Monday, April 20, 2009

Teachers are feeling better
a survey says so .. from MetLife

They also view academic standards and curriculum as stronger, and students as better prepared. The survey reveals that a majority of today’s teachers (62%) are very satisfied with their careers, compared to 40% in 1984. Two-thirds (67%) of teachers think that the training and preparation teachers receive does a good job of preparing them for the classroom, compared to 46% in 1984.

Why does the USA perform so poorly on International Math tests?
With teachers feeling so good how is this possible?


nofuzzymath said...

Why not? Teachers' jobs are protected by strong union contracts, there are guaranteed benefits and little or no accountability about job performance.

dan dempsey said...

The teachers I know are very interested in increasing the learning of content by students and are not happy with school administration in that regard.

I do not think that MetLife surveyed a diverse enough teacher population. The results reported do not jive with my much much smaller non-random sample.

Look at the results of student testing as they enter colleges ... who finds this acceptable?

Social promotion enables the schools to be accountable for nothing, but I as a teacher find it unacceptable.

I guess we have social promotion because the parents like it. It makes everyone's job easier ... except the kid's when looking for a real job later in life.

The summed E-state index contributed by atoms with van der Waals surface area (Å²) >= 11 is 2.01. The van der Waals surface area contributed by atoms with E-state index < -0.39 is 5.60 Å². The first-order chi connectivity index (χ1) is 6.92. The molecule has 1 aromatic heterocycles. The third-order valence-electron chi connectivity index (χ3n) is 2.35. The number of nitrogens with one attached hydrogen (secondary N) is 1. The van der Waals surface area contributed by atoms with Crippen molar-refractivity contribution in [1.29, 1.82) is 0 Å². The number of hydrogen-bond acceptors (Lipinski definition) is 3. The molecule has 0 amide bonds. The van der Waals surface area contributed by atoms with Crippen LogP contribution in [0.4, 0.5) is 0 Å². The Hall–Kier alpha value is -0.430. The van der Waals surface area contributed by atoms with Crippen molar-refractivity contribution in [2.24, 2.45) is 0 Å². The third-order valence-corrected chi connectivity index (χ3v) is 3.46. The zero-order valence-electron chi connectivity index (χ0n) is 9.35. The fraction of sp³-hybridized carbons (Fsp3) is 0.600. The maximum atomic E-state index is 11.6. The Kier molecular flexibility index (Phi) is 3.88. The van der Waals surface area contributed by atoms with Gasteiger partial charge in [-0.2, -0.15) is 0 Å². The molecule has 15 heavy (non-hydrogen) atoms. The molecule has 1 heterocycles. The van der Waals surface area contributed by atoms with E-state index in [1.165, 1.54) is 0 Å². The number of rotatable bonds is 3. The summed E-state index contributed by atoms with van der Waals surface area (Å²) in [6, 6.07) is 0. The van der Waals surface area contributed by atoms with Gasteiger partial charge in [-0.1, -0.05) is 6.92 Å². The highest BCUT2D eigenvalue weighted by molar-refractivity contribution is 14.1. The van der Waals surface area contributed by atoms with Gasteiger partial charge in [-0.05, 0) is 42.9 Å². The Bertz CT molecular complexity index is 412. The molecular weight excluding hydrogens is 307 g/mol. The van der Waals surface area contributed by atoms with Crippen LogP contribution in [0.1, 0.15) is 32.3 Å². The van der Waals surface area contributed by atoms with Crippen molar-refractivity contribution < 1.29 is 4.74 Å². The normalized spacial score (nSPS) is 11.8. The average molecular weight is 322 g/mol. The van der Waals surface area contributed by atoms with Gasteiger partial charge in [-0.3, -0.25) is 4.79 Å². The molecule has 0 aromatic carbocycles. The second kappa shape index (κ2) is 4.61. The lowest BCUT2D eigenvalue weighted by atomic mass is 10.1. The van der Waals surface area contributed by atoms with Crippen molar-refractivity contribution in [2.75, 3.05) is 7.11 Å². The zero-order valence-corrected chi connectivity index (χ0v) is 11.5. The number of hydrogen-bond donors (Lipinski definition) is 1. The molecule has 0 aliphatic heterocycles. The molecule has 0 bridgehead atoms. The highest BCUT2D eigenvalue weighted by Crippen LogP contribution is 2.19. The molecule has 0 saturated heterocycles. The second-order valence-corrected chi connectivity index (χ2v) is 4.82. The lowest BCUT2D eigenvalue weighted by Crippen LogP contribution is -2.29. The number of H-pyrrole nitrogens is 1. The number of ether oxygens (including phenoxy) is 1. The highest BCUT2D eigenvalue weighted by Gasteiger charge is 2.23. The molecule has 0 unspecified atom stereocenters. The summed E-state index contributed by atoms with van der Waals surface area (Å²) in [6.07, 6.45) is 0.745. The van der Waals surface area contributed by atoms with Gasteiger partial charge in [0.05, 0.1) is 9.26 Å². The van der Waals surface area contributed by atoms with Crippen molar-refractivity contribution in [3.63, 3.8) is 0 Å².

Anonymous said...

Social promotion is misleading, because we don't promote all students to four-year colleges or even 2-year colleges. The majority of students are not advanced beyond a high school diploma. This is what I find most unaccepable. The difficulty lies with determinining whether a student has mastered what the state requires. That's it. The WASL is the tool used for measuring student achievement and it is a crude measurement. It would be difficult to separate monkeys from people based on how students answered the questions. Formerly it was left up to districts and teachers, but now we leave that responsibility up to Pearson testing ($50/student).

What makes this entirely moronic is that school districts adopt different textbooks? So at best you can only make comparisons within districts. The kids that transfer out of district, drop out, or get pushed into alternative programs end up using different textbooks or more than likely textbooks that have been marginalized in some way.

An example of a textbook losing its value is when a student is forced to retake a class using the same textbook. In some cases calculators enhance instruction; however, once again, more than likely instruction is denigrated or even obstructed when calculators are not called for or as with graphing calculators, the majority of students/parents are unable to comprehend the interface.

Public education needs a unified matriculatory curriculum and that would eliminate social promotion once and for all (and the WASL). Promotion is best left to school districts.

We are running our schools in reverse. Tests are administered by the state and curriculum is decided by school boards. Reverse the roles and you will see much of the controversy eliminated.